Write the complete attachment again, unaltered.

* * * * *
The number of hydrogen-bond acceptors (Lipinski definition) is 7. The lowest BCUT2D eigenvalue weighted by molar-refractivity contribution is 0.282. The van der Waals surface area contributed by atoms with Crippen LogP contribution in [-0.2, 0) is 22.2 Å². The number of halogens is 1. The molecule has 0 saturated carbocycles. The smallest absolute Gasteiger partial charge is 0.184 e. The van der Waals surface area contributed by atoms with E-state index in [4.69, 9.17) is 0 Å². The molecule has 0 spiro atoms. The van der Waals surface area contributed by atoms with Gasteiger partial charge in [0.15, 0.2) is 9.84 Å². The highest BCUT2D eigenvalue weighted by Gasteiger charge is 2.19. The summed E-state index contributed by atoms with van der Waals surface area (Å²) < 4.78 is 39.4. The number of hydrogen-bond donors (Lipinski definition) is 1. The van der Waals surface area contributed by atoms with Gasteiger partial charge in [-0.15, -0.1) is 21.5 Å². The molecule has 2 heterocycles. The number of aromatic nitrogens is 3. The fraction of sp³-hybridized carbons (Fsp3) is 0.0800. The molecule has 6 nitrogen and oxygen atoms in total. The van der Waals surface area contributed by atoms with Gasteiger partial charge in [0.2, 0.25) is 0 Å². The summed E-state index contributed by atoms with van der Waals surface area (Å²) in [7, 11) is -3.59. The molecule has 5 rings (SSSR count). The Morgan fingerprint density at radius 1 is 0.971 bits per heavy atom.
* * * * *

The number of hydrogen-bond acceptors (Lipinski definition) is 7. The lowest BCUT2D eigenvalue weighted by molar-refractivity contribution is 0.282. The van der Waals surface area contributed by atoms with Crippen LogP contribution in [-0.2, 0) is 22.2 Å². The number of halogens is 1. The molecule has 0 saturated carbocycles. The smallest absolute Gasteiger partial charge is 0.184 e. The van der Waals surface area contributed by atoms with E-state index in [4.69, 9.17) is 0 Å². The molecule has 0 spiro atoms. The van der Waals surface area contributed by atoms with Gasteiger partial charge in [0.15, 0.2) is 9.84 Å². The highest BCUT2D eigenvalue weighted by Gasteiger charge is 2.19. The summed E-state index contributed by atoms with van der Waals surface area (Å²) < 4.78 is 39.4. The number of hydrogen-bond donors (Lipinski definition) is 1. The van der Waals surface area contributed by atoms with Gasteiger partial charge in [-0.15, -0.1) is 21.5 Å². The molecule has 2 heterocycles. The number of aromatic nitrogens is 3. The fraction of sp³-hybridized carbons (Fsp3) is 0.0800. The molecule has 6 nitrogen and oxygen atoms in total. The van der Waals surface area contributed by atoms with Gasteiger partial charge in [0.2, 0.25) is 0 Å². The summed E-state index contributed by atoms with van der Waals surface area (Å²) in [7, 11) is -3.59. The molecule has 5 rings (SSSR count). The Morgan fingerprint density at radius 1 is 0.971 bits per heavy atom.